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WCIV605 Introduction to the Research Task



Unit rationale, description and aim

Postgraduate students need to be able to identify, respond to, and solve complex and emerging problems and challenges in a wide range of professional contexts by engaging in original and methodologically appropriate research.

In this unit, students will develop and complete an essay that responds to a researchable question and contributes new knowledge. Students will work with their supervisor in sustaining a project and, with their guidance, will develop advanced skills in accessing, synthesizing, and evaluating primary and/or secondary data as relevant to their essay. The word count is smaller than that expected for the Liberal Arts Research Project, but the unit is guided by the principle that a smaller quantity of words in no way denotes a less rigorous form of research and reflection. Therefore, the Learning Outcomes and Graduate Attributes are as rigorous and demanding as in a larger research project.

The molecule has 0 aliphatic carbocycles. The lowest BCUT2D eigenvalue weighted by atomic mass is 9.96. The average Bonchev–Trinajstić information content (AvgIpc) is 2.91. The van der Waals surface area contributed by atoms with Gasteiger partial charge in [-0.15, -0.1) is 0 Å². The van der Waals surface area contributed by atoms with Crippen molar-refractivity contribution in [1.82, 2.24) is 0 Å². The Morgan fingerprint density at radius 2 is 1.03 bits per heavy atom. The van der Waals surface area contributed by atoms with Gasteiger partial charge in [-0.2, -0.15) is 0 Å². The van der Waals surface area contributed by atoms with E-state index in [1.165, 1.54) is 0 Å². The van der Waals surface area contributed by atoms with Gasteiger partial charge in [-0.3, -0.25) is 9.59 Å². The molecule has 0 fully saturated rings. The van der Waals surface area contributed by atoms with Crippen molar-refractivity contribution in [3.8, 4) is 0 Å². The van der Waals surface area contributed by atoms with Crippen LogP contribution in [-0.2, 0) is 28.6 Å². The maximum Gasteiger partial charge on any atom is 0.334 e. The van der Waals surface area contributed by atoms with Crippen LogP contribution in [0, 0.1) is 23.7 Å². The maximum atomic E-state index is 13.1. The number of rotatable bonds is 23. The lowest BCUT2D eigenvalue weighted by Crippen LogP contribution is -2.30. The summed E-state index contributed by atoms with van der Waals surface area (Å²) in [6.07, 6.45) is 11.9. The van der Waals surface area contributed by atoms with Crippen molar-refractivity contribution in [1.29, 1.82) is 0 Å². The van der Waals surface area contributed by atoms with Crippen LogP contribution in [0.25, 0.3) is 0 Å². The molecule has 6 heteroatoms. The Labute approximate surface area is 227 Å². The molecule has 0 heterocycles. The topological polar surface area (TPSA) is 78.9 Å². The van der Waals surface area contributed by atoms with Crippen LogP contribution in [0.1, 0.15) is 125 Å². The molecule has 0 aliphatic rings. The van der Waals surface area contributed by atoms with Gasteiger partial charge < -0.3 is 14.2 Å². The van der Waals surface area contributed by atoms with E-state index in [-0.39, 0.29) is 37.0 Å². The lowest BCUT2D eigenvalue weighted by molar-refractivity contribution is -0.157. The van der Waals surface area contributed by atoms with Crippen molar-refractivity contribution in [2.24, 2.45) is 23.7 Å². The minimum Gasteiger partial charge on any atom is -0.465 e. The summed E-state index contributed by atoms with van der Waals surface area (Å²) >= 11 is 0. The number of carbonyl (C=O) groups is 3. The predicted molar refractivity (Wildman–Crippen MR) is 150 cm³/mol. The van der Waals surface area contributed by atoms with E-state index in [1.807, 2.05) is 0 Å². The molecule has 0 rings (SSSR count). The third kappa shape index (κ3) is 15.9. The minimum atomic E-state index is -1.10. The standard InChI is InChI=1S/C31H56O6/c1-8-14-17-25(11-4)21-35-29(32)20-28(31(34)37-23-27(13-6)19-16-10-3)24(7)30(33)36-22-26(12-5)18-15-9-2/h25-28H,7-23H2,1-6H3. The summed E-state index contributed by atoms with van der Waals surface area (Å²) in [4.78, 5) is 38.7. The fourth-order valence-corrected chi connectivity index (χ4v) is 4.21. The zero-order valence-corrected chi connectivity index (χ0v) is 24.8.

This unit aims to support the development of advanced theoretical and technical knowledge and skills through a process of self-directed and scholarly investigation that supports further learning and/or professional practice in the field.

Learning outcomes

To successfully complete this unit you will be able to demonstrate you have achieved the learning outcomes (LO) detailed in the below table.

Each outcome is informed by a number of graduate capabilities (GC) to ensure your work in this, and every unit, is part of a larger goal of graduating from ACU with the attributes of insight, empathy, imagination and impact.

Explore the graduate capabilities.

On successful completion of this unit, students should be able to: